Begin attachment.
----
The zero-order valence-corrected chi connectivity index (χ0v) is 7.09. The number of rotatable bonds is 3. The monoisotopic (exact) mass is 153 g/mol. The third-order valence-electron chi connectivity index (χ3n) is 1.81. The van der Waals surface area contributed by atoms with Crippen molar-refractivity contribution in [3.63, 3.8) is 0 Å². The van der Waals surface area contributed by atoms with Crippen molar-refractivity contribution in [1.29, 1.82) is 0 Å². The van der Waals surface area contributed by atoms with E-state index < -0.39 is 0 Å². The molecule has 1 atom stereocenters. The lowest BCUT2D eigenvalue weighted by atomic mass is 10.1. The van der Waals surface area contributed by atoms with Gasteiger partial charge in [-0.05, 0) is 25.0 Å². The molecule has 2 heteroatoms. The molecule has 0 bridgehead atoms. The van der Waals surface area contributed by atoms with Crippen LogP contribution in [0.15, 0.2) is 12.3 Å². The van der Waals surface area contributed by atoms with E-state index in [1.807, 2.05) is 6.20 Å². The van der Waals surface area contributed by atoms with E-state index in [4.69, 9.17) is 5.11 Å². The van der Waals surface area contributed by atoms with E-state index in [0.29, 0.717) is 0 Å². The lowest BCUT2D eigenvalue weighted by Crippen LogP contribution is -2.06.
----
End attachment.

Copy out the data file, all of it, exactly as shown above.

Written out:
The zero-order valence-corrected chi connectivity index (χ0v) is 7.09. The number of rotatable bonds is 3. The monoisotopic (exact) mass is 153 g/mol. The third-order valence-electron chi connectivity index (χ3n) is 1.81. The van der Waals surface area contributed by atoms with Crippen molar-refractivity contribution in [3.63, 3.8) is 0 Å². The van der Waals surface area contributed by atoms with Crippen molar-refractivity contribution in [1.29, 1.82) is 0 Å². The van der Waals surface area contributed by atoms with E-state index < -0.39 is 0 Å². The molecule has 1 atom stereocenters. The lowest BCUT2D eigenvalue weighted by atomic mass is 10.1. The van der Waals surface area contributed by atoms with Gasteiger partial charge in [-0.05, 0) is 25.0 Å². The molecule has 2 heteroatoms. The molecule has 0 bridgehead atoms. The van der Waals surface area contributed by atoms with Crippen LogP contribution in [0.15, 0.2) is 12.3 Å². The van der Waals surface area contributed by atoms with E-state index in [1.807, 2.05) is 6.20 Å². The van der Waals surface area contributed by atoms with E-state index in [4.69, 9.17) is 5.11 Å². The van der Waals surface area contributed by atoms with E-state index in [0.29, 0.717) is 0 Å². The lowest BCUT2D eigenvalue weighted by Crippen LogP contribution is -2.06.